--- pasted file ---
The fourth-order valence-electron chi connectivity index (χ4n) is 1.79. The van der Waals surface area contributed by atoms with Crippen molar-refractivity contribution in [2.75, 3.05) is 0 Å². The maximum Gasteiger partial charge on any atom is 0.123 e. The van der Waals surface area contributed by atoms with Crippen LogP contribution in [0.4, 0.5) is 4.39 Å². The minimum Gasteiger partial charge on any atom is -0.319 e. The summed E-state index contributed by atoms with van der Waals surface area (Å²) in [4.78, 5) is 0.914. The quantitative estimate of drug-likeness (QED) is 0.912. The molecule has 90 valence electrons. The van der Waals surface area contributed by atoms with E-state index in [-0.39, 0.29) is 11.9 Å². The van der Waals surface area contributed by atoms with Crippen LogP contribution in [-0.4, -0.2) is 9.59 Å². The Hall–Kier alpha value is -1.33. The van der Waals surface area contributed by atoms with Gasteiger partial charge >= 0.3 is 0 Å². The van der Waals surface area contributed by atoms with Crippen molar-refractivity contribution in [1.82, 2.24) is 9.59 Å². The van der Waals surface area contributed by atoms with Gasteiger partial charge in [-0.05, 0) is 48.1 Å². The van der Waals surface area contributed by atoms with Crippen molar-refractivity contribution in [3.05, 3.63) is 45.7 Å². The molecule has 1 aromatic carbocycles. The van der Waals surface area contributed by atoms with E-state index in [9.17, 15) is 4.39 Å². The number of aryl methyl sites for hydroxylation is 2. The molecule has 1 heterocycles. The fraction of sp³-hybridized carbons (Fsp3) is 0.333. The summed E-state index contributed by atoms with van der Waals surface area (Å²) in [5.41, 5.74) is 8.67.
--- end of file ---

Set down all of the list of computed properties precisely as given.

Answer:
The fourth-order valence-electron chi connectivity index (χ4n) is 1.79. The van der Waals surface area contributed by atoms with Crippen molar-refractivity contribution in [2.75, 3.05) is 0 Å². The maximum Gasteiger partial charge on any atom is 0.123 e. The van der Waals surface area contributed by atoms with Crippen LogP contribution in [0.4, 0.5) is 4.39 Å². The minimum Gasteiger partial charge on any atom is -0.319 e. The summed E-state index contributed by atoms with van der Waals surface area (Å²) in [4.78, 5) is 0.914. The quantitative estimate of drug-likeness (QED) is 0.912. The molecule has 90 valence electrons. The van der Waals surface area contributed by atoms with E-state index in [-0.39, 0.29) is 11.9 Å². The van der Waals surface area contributed by atoms with Crippen LogP contribution in [-0.4, -0.2) is 9.59 Å². The Hall–Kier alpha value is -1.33. The van der Waals surface area contributed by atoms with Gasteiger partial charge >= 0.3 is 0 Å². The van der Waals surface area contributed by atoms with Crippen molar-refractivity contribution in [1.82, 2.24) is 9.59 Å². The van der Waals surface area contributed by atoms with Gasteiger partial charge in [-0.05, 0) is 48.1 Å². The van der Waals surface area contributed by atoms with Crippen molar-refractivity contribution in [3.05, 3.63) is 45.7 Å². The molecule has 1 aromatic carbocycles. The van der Waals surface area contributed by atoms with E-state index in [9.17, 15) is 4.39 Å². The number of aryl methyl sites for hydroxylation is 2. The molecule has 1 heterocycles. The fraction of sp³-hybridized carbons (Fsp3) is 0.333. The summed E-state index contributed by atoms with van der Waals surface area (Å²) in [5.41, 5.74) is 8.67.